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In the Midst of a Pandemic, TCHS Celebrates Highest Graduation Rate in History of the School

Toombs County School Superintendent Barry Waller observed that 2020 has undoubtedly been of the most challenging years in the history of the School System.

“The COVID crisis caused an unprecedented shut down of our schools and we were left making decisions to try to accommodate our students who were also dealing with the uncertainty of not returning to school for the quarter of the school year.”

But in the midst of a major health pandemic, the school system has been able to celebrate news of the highest graduation rate in school history at Toombs County High School of 95.1%. “This accomplishment eclipses the state of Georgia graduation rate for the fourth consecutive year. This celebration in the midst of our challenges serves as validation of our teachers continued hard work and dedication to our students’ future.” During the pandemic, teachers, administrators and other staff joined in to assist in the distribution and development of virtual learning content, drive-through/pick-up packets and mobile meal delivery sites for the last eight weeks of the school year. “These challenges were met by our school system staff by working exhaustively to meet our student’s needs,” Waller said. Perhaps the most challenging aspect of all was trying to help the graduating class of 2020 experience a fitting tribute to the completion of their years of school with a graduation. “Thankfully, through careful planning and a commitment from our board of education and school system staff, we were able to have a limited seating graduation for the class of 2020 at ‘The Pit’ on Saturday, July 18, and gain closure on their senior year of high school for our graduating class.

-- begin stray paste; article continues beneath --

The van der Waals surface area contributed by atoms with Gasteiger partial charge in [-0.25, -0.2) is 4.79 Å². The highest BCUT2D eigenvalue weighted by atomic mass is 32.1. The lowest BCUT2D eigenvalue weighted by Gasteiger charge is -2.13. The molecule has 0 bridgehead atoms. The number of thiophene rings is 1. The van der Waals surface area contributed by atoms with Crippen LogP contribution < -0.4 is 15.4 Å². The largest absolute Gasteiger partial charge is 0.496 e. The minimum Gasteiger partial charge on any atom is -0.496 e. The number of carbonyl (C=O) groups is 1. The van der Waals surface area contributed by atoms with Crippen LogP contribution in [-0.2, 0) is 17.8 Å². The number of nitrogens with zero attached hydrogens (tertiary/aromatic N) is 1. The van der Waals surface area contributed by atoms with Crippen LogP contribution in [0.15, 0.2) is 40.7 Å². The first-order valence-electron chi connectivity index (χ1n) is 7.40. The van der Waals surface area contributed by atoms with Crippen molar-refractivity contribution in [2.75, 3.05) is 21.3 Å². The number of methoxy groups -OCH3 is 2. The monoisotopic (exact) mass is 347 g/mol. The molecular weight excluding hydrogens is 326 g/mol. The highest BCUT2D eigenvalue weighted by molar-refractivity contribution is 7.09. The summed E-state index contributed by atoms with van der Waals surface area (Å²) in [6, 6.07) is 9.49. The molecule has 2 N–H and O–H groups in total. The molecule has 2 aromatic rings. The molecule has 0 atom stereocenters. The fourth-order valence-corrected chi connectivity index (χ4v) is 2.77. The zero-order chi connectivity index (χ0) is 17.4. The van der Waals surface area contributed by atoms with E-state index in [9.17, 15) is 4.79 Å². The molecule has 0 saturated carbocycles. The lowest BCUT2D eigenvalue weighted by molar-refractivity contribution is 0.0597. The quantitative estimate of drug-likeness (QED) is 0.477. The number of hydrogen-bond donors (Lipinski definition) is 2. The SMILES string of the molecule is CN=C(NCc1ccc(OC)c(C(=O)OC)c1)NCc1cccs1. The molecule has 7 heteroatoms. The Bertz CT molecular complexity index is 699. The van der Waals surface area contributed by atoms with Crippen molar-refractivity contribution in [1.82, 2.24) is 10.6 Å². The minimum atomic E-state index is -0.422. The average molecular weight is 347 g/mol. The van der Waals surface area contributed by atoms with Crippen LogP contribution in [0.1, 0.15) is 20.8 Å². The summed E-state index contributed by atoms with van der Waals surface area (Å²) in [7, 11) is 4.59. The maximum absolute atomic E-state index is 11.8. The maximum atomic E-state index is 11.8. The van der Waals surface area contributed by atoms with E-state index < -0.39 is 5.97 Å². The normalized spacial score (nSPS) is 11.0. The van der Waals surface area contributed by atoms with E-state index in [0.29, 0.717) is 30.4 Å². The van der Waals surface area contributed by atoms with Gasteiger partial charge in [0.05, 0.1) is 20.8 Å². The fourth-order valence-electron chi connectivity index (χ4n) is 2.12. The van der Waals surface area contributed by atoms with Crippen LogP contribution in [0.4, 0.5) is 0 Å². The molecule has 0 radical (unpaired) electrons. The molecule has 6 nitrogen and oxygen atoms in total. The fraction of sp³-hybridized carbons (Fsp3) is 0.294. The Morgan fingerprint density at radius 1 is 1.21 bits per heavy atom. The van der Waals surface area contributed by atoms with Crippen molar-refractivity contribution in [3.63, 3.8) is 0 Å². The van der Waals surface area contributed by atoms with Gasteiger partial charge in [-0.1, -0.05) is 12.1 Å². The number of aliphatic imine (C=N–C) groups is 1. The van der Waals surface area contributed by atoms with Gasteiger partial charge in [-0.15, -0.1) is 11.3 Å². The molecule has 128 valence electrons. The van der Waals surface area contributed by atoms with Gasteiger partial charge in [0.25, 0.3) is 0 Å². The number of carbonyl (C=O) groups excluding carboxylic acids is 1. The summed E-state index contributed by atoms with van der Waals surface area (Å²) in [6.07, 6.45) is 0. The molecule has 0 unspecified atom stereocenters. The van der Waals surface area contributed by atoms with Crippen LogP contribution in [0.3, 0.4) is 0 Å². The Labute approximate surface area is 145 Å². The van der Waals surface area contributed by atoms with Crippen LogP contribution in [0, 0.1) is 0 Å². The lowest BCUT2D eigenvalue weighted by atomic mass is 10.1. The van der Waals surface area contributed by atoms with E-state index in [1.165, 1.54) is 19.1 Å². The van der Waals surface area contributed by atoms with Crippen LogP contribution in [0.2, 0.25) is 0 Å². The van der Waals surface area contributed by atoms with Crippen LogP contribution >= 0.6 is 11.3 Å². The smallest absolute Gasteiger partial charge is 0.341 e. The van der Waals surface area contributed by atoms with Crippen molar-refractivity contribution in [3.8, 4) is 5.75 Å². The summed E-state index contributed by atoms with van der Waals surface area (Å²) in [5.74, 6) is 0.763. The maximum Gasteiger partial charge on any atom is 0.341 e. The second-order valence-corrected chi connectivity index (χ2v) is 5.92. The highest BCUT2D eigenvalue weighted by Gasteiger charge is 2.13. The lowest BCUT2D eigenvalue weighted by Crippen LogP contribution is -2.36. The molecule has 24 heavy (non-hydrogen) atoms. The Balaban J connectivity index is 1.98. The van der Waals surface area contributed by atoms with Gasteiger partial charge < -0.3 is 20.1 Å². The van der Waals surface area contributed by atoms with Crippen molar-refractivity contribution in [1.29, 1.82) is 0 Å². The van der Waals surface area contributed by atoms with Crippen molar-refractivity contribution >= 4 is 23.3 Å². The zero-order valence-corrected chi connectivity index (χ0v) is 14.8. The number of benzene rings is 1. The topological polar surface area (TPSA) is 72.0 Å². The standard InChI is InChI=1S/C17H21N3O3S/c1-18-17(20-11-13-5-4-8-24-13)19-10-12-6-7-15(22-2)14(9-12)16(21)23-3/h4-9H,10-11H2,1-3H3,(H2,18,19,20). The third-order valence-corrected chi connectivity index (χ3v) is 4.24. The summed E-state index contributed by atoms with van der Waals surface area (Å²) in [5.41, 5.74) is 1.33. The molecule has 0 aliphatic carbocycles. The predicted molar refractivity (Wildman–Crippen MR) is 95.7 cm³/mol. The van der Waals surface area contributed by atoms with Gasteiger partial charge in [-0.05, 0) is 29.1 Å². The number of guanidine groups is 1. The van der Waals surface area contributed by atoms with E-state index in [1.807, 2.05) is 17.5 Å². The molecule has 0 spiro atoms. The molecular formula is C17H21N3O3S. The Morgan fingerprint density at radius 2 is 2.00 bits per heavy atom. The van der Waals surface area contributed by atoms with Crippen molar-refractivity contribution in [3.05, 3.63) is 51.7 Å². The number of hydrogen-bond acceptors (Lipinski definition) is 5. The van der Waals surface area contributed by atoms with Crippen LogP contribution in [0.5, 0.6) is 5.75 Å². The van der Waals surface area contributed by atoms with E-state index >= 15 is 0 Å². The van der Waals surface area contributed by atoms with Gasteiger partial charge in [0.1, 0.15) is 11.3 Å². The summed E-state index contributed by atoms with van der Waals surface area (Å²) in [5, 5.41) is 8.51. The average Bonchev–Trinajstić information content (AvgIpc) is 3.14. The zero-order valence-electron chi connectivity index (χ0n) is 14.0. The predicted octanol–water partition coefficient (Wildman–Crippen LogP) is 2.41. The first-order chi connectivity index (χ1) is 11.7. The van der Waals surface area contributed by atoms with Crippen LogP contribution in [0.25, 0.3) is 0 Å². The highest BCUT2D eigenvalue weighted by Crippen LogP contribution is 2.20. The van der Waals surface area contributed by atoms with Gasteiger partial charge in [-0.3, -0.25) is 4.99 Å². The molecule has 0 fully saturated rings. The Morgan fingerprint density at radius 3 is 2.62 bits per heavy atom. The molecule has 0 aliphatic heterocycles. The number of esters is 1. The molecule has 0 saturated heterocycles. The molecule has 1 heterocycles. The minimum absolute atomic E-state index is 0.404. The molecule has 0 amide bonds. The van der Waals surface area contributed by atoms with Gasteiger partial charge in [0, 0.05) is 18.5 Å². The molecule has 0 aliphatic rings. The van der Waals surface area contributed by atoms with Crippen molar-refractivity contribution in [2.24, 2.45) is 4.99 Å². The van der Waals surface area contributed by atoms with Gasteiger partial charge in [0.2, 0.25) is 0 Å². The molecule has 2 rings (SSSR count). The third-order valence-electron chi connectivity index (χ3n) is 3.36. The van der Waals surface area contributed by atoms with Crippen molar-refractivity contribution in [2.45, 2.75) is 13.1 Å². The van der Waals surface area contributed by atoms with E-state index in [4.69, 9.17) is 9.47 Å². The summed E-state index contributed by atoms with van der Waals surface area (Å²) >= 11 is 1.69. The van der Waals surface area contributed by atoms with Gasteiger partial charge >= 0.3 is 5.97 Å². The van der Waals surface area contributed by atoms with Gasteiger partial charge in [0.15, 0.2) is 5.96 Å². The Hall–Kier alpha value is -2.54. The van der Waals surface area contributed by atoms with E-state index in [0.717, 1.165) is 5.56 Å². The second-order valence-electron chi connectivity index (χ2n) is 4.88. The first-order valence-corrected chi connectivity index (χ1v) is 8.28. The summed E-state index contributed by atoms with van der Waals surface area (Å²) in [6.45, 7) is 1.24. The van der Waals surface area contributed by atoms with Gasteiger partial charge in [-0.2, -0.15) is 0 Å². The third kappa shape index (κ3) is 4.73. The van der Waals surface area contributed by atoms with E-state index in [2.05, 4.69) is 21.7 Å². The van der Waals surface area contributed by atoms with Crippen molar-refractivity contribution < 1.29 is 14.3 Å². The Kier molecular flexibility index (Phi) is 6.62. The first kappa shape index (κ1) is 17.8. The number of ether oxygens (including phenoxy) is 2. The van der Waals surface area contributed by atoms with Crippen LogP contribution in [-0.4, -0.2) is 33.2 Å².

Throughout the summer, school and system staff worked diligently to start school safely with face to face instruction as well as to provide a “virtual learning” option for students who would choose to remain at home while the COVID crisis continues. “Our system was able to use guidance from the Centers for Disease Control and Prevention as well as the Department of Public Health and develop a plan to safely start school on time.”

“During the first half of this school year, we are thankful our schools have remained open and we have been able to return to our focus of student learning and achievement while keeping our staff and students safe with enhanced cleaning and sanitizing measures, morning temperature checks, and thorough communications with our local health department in reporting positive COVID cases and quarantines,” Waller commented.

“The first half of this school year has looked different from any other year with the enhanced safety measures in place, however, our teachers and staff met the challenge by providing a safe and nurturing environment for our students to learn effectively.”

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